I've been writing all week about 'when things go wrong' because that's when we usually need help. When things go wrong in my family (hard as it is to admit this), I often forget all of my mindful practices. I get upset, angry, worried, hurt, judgmental, withdrawn. But what has changed over the years is that I don't always react out of those feelings. Mindfulness has helped me build the capacity to slow down, take care of my feelings, and use some of the practices that I've been writing about (respond in two parts, WAIT, keep going).
The most important thing to remember when things are hard, though, is to connect with love. Love is a practical, game changing superpower in parenting and other parts of life. I've learned that I can reach for that superpower to comfort myself during hard times, to connect with and support others, and to see my children and other people with love rather than fear or judgment when I consider how to respond to them.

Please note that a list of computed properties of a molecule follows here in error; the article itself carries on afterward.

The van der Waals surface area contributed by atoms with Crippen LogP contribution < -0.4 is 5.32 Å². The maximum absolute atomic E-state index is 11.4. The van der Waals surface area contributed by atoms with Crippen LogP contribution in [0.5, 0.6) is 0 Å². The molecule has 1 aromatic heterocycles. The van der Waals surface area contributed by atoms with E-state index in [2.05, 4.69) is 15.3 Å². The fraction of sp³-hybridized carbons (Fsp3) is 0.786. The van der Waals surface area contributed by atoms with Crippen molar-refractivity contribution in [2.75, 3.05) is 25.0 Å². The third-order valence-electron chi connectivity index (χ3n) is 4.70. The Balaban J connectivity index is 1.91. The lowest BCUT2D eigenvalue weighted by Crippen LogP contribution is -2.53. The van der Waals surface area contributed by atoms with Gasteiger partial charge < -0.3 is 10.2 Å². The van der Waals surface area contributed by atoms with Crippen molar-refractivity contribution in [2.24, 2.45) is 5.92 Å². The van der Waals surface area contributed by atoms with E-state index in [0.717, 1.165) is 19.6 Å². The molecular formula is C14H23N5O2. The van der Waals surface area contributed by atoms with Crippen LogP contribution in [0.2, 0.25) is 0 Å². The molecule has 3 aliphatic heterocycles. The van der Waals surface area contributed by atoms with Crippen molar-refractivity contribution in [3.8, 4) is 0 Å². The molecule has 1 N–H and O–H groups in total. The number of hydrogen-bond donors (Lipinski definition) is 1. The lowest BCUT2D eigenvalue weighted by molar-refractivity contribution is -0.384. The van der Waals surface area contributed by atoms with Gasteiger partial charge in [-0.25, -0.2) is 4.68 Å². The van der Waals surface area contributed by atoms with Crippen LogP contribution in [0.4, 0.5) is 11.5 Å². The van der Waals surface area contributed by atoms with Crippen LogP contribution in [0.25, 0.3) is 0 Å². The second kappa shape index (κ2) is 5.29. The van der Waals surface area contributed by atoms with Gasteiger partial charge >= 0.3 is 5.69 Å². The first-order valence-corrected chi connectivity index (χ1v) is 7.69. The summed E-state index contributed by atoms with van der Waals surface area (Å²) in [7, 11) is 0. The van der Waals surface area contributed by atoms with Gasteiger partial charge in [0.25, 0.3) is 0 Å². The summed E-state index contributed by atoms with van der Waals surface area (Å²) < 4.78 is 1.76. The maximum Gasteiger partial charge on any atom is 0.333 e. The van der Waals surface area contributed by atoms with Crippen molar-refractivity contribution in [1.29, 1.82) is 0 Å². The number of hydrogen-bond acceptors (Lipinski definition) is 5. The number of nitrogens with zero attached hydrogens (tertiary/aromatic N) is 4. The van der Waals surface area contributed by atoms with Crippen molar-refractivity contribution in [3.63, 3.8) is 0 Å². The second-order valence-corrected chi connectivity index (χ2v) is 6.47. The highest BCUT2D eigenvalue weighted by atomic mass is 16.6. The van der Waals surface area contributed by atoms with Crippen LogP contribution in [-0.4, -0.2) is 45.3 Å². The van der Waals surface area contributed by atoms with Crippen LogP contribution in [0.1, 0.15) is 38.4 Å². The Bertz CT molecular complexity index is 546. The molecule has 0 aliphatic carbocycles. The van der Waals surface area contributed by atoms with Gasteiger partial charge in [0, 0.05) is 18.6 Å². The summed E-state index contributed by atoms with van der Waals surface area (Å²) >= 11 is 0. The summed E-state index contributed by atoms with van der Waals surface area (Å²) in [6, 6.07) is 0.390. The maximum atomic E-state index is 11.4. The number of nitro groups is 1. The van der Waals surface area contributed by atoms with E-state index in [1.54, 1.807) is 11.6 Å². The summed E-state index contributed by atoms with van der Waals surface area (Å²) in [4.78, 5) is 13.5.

The best starting point, even though we may want to start with an outer response to an outer situation, is inward. When things go wrong, slow down and look inside, even it has to be brief. Notice how you feel. Breathe. Try the very accessible breathing practice that I've shared before, 'Breathing in, I am aware that I feel _________. Breathing out, I allow this feeling to be here.' You don't need to act on the feeling, just accept it.
When we connect with our loving energy and turn it inward, we are infinitely more able to respond outwardly to an angry child, a worried friend, a sick parent, a catastrophic natural event, the news, etc.
My life and work are guided by the these core understandings: that all beings (including me!) are capable of transformation and joy, that healthy parenting matters profoundly, and that simple practices can support each of us.